I have a sympathy for the death of a game.
MMOs shut down all the time. It’s just the end of a commercial entity, to be purely hypothetical about it. Commercial entities end all the time. Shut down and vaulted because of their market demographic, or disbanded when the contracts end. An actor gets too old or an audience stops caring or a production venue is demolished.
The end of a game is different from the end of a story or a book or a tv series, because much more than those other things, to make the game function you have to put something of yourself in them. To play is to create. To play together is to create together. MMOs ask us to come in, to join with one another, and to play with not just a few friends, but with a world’s worth of friends. MMORPGs are big enough that they can have strangers in them, not just lone wanderers you don’t get to know, but people going about their day and having friends and meeting and they’re able to do it in the space right next to yours, and you don’t have to know them.
And what they create, their world, and their place in it, influences your world.
You all create together, a little bit at a time.
To stand here over the corpse of this place and talk about its failings is both outcome-driven and risks being churlish. I want to talk about this game, I want to talk about things that this game wanted to do and things it tried to do and I want to do that, but I want to do it talking about a game that is and now I can’t, because Wildstar is a game that was.
One of the most satisfying things about MMOs, from a hacky critical perspective, is a kind of tangible and useless feedback. MMO populations work as a barometer for the nebulous ‘success’ of the MMO, and since these systems are both inscrutable and generate a lot of public response (forums, tweets, reddit) it’s easy to find support and symptom just by looking hard enough.
As a critic, literally anything that happens in an MMO can be seen as directly linked to what you wanted or what you hated, and it doesn’t take a particularly difficult bit of journalitsic jiggery-pokery to make it sound serious and thoughtful. Right now, the fact that my main experience of Wildstar was ‘I didn’t like it,’ and Wildstar is shutting down, serves as a perfect, simple, basic template for my critique: Wildstar didn’t appeal to me enough, so it died.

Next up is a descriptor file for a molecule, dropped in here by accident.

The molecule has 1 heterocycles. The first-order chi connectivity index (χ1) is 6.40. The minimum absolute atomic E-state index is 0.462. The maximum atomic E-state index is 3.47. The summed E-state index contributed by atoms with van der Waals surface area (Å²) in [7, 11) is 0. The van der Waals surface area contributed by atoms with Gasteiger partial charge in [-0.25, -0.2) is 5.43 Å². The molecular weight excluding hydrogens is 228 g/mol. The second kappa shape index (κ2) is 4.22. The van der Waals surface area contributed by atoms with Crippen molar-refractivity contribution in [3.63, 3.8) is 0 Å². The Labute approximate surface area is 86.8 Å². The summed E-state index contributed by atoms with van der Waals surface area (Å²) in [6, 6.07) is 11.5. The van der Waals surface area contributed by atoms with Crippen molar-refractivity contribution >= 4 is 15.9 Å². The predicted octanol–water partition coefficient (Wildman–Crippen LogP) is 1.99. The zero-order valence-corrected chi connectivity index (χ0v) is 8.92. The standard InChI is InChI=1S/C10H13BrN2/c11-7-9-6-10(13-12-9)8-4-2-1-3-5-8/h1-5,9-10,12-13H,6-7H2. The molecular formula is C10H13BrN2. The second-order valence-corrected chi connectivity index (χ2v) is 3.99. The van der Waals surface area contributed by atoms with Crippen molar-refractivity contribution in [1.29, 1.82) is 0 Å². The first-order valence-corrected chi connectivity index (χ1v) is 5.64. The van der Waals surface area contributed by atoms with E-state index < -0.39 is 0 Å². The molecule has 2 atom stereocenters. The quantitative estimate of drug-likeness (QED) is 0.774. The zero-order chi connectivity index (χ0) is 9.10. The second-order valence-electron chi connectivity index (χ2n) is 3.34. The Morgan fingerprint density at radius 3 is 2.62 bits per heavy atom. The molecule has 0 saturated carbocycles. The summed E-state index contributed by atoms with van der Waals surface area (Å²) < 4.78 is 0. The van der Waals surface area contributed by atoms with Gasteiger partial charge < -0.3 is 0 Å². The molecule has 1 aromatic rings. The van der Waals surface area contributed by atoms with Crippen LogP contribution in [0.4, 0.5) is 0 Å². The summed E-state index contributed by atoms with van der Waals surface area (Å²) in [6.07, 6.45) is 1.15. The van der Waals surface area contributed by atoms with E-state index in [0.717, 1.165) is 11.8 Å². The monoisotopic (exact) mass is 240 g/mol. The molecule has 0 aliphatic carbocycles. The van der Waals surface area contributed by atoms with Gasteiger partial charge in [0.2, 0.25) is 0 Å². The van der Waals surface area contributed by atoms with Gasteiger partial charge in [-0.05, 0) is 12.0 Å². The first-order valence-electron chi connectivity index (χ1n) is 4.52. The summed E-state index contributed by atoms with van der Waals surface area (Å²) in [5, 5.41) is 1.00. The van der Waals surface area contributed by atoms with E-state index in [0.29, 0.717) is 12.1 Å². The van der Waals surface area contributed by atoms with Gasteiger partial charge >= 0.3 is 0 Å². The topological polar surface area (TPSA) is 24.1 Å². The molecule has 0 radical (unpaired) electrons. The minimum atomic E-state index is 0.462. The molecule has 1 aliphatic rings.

These kind of conversations cropped up a lot while City of Heroes was live, but stopped sharply afterwards. Every change needed to be implemented for the good of the game, to make good on the promise of what the game wanted to be, as long as the game was still going. Once the shutdown announcement was made, and it was sudden, every one of those conversations shut up. We were actively and aggressively campaigning to keep this game, and we did it through ridiculous means. It was no longer time to complain about how the boat was painted, because the boat was sinking.
These things aren’t really related to how well a game does, how it lives or it dies. We feel like they are, but it really isn’t how it works. The actual content of an MMO, in my opinion, the systems and design and aesthetic and all, aren’t really the factors of its survival as much as the audience reaching the critical mass for that game’s cost, and that cost is really variable. Indeed a lot of invested people arguing back and forth about the state of the game is itself a kind of a sign of health because it indicates you have people engaged.
Consider Star Wars: The Old Republic, which cost $200 million to make, and which boasted a million subscribers in the first month. That number cratered so hard the game shifted to Free-To-Play model in less than nine months, which is concerningly quick. Normally when a game with that kind of initial outlay that went so far over-budget – the game was given ‘only’ $80 million to start with – you’d expect a company owning the game to memory-hole it when it failed to return on that investment in a timely fashion.
But Star Wars is spending Mouse Money and it seems the company that could give Disney Infinity three attempts to be Skylanders was willing to give The Old Republic seven years of chances to become World of Warcraft. It has stabilised, by the way, with a user base somewhere comparable to City of Heroes.
Now you mention it, City of Heroes by contrast, had a stable, profitable user base that was pretty comparable to its peak numbers (something like a third of its highest point, which isn’t an unreasonable plateau). It’s well-accepted (though by no means proven) that the game could have existed completely independently and turned a profit sufficient to support its own growth and development. The real issue was that the people with their hands on the purse strings in this case were, well, renowned MMO Mismanager and serial earth scorcher, NCSoft.
NCSoft, who attempted to cross-market games like Korean fan fave Aion with its low-ping PVP-focused grinds into a western market. NCSoft, who shut down Auto Assault after one year total. NCSoft, who killed Master X Master so fast (six months!) it was genuinely possible that they only ever did it as an exercise in maintaining trademarks.
NCSoft, who were the publishers for Wildstar.
Wildstar lasted for four years, five months, and twenty six days. During this time, I played it for maybe less than a month. I read about it and watched videos of it throughout that time, and learned what I could from the game and from how it chose to present itself. I saw a game with a costuming system, cosmetic titling and some power customisation, player plots in private spaces, crafting systems, attunement quests, and tutorial videos, and every single thing I encountered was very deliberate.